The history of Nigeria has for too long been like a bad Nollywood movie. Nigeria is that battered housewife who has taken her beatings quietly, allowed her earnings to be squandered by her wasteful, alcoholic, extravagant, unworthy husband.
Even when we choose our leaders, it seems we choose to stay on our most destructive trend. Our political leaders and our religious leaders often look the same. We flock to pastors who call our children witches, imams who sleep with our daughters, empty suits who take our tithes to buy exotic cars and gallivant around the world, then return to us to preach humility and simplicity. These beatings, these abuses, these insults to our intelligence, we have taken silently.
For decades, nothing has happened. But 2011 has taught us, from Egypt to Tunisia, right down to the most intractable situation in Libya, that in a moment, decades can happen.
Pres. Goodluck Jonathan has decided, upon meeting with faceless stakeholders who apparently do not represent the people who will be most affected, that the most beneficial thing that can be done for the people of this country is for a fuel subsidy to be removed without any cushioning effect.
It is not clear what is most infuriating to Nigerians about this fuel subsidy removal. In the fuel subsidy townhall organized in response to questions of why the government will not wait to improve the capacity of the already-existing refineries with an eye to bolstering the production and reducing the need for the subsidy before removing it, Central Bank Gov. Sanusi Lamido Sanusi and Petroleum Min. Diezani Alison-Madueke insist that the government cannot be trusted on such infrastructure spending, because of failures in the past. According to the Minister of information Labaran Maku, the fuel subsidy is to be removed for the government to find money to invest N1.12 trillion in, yes, infrastructure spending.
But we have irrevocable evidence of why we cannot trust them. We have seen this story before. And they told us themselves.
This government has done nothing to earn our trust. Boko Haram has been striking at will for the past year, and Jonathan’s statements concerning the strikes have been all but encouraging. The economy has continued its lackluster performance. The country’s most pertinent problems — from education to public health, from transportation to infrastructure – have stayed with us, persistent and, we fear, permanent.
Or perhaps what is more infuriating is the fact that Nigerians now face the specter of rising costs on everything. Majority of Nigerians are low-income minimum wage-earners, and they will now find the cost of transportation to and from work take an even larger bite into their monthly salary. The cost of food will increase. The cost of production of goods and services, already high from lack of constant electricity will also rise. Children who rely on school buses to go to school will find some schools discontinuing that service, or increasing the school fees to cover the price hike.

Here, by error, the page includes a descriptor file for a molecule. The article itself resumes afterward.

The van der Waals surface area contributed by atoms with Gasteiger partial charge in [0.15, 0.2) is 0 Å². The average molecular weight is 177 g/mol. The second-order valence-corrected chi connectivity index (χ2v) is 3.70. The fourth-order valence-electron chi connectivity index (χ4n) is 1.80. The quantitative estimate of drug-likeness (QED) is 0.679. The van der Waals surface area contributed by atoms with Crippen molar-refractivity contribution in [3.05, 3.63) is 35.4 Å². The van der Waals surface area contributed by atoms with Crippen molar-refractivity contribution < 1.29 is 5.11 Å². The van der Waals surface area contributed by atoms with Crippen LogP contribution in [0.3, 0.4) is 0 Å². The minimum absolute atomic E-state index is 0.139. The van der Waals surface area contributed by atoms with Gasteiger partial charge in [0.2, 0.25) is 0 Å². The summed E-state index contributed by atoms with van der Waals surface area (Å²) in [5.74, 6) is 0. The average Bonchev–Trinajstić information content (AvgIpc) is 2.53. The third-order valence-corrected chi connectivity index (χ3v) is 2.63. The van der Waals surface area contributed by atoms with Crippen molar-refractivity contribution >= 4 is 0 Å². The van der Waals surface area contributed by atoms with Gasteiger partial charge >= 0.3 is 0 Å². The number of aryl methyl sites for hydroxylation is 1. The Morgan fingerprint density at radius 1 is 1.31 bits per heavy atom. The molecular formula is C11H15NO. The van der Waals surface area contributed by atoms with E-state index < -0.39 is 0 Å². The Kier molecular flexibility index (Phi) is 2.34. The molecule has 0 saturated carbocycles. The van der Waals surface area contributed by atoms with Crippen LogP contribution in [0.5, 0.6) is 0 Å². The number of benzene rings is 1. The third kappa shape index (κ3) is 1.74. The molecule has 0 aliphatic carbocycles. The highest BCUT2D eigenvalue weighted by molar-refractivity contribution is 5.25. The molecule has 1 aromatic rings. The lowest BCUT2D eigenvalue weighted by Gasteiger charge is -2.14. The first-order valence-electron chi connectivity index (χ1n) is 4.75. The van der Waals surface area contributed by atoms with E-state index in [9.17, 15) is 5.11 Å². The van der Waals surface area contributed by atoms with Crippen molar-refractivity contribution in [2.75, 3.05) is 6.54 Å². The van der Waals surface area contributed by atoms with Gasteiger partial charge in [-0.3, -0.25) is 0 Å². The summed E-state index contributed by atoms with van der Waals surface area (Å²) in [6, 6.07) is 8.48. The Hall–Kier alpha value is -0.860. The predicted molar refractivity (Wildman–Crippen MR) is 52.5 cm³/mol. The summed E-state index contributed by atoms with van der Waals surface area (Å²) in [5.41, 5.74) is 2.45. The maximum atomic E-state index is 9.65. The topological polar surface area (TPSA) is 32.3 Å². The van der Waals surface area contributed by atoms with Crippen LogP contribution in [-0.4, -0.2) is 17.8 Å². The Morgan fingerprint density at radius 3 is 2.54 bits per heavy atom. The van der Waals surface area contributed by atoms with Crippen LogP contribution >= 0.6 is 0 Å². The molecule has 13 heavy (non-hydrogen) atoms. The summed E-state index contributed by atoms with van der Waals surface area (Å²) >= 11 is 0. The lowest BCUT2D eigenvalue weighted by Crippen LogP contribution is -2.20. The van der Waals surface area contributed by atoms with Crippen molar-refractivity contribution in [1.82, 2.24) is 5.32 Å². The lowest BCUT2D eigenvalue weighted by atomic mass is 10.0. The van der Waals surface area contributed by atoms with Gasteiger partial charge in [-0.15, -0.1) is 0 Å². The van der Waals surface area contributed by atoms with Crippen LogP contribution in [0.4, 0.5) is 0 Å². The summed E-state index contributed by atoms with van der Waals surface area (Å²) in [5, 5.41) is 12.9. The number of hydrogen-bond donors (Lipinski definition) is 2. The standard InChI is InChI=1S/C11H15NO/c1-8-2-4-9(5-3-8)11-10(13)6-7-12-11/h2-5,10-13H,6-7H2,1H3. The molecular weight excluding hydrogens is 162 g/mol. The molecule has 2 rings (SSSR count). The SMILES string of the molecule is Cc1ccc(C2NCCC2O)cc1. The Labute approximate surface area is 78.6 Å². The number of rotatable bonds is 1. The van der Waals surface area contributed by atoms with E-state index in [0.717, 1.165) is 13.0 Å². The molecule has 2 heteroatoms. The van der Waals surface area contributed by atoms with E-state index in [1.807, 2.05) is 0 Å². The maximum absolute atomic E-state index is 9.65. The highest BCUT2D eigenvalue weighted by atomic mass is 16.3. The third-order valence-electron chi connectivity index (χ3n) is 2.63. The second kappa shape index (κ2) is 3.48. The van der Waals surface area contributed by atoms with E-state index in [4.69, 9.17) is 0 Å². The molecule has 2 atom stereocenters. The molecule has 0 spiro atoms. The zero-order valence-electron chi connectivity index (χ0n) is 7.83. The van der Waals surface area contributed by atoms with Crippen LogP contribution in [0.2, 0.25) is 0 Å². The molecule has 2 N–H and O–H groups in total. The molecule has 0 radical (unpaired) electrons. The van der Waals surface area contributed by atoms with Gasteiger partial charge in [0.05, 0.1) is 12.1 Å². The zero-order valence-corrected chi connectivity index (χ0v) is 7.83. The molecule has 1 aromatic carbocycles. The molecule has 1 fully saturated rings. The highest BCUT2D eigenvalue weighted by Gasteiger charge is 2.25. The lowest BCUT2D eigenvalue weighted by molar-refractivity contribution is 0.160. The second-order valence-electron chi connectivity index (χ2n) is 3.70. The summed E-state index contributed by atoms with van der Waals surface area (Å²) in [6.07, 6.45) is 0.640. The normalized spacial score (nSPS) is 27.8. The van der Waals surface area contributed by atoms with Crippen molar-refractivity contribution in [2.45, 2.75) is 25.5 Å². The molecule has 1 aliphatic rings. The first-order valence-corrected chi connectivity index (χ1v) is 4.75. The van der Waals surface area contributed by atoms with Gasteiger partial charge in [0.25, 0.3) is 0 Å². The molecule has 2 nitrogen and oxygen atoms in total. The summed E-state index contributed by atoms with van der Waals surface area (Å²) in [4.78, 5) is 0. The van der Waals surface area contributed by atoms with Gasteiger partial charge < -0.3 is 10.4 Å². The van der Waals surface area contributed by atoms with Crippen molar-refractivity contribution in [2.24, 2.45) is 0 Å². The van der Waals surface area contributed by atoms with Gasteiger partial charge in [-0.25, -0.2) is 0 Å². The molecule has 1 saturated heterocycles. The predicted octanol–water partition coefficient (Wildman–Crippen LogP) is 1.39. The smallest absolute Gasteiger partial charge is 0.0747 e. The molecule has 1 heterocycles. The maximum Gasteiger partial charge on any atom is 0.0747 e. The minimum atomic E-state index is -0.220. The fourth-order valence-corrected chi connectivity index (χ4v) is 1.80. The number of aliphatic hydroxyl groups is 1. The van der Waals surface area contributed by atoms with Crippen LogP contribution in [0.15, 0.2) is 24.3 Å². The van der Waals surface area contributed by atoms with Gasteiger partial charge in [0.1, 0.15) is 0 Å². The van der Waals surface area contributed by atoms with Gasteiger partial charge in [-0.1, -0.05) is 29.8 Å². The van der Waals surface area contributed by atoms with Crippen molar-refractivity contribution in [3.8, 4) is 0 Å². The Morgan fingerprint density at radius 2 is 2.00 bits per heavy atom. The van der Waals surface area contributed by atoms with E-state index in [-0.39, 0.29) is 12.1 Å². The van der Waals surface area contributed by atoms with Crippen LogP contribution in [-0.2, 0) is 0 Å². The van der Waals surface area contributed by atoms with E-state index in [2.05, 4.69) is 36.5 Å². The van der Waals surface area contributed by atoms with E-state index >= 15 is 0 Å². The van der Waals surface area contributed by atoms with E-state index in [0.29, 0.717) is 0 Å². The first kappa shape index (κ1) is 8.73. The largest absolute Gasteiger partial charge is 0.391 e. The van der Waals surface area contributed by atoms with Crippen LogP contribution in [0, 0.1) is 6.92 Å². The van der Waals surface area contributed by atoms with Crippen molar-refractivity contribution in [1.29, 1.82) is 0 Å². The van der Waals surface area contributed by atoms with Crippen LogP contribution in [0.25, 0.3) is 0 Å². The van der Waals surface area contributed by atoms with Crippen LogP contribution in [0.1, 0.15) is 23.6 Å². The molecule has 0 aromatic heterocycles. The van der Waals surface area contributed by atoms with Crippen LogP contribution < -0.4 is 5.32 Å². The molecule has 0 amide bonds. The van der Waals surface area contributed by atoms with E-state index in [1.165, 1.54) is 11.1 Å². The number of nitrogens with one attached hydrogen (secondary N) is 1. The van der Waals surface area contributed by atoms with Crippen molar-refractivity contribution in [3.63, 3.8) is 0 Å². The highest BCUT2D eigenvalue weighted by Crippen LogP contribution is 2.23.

Jonathan and his band of policymakers seemed not to have taken this into account. Yes, there will be some discomfort, allowed Min. Allison-Madueke and Min. Okonjo-Iweala, but Nigerians must accept these difficulties for the greater good. Nigerians must sacrifice.
Perhaps Nigerians’ annoyance is their irony-free usage of the word ‘sacrifice’. When Boko Haram struck on Christmas day, Pres. Jonathan’s statement on the most recent bombings says we must learn to live with the strikes. When the government makes our lives harder, we must also grin and bear it. He and Vice-Pres. Sambo would spend U.S.$15m on personal expenses and billions on food for the Aso Rock kitchen. Never mind, of course, the amount of money that the Nigerian government pays its lawmakers. Wastefulness is to our ‘leaders’, as ‘sacrifice’ is to us.
Nigerians are spoilt for reasons to be angry. And our anger is long overdue.
It is time we demanded from this our leaders. This fuel subsidy will have a radical effect on the cost of living of all Nigerians. If we do not force change on matters most essential to us, then we will never force change.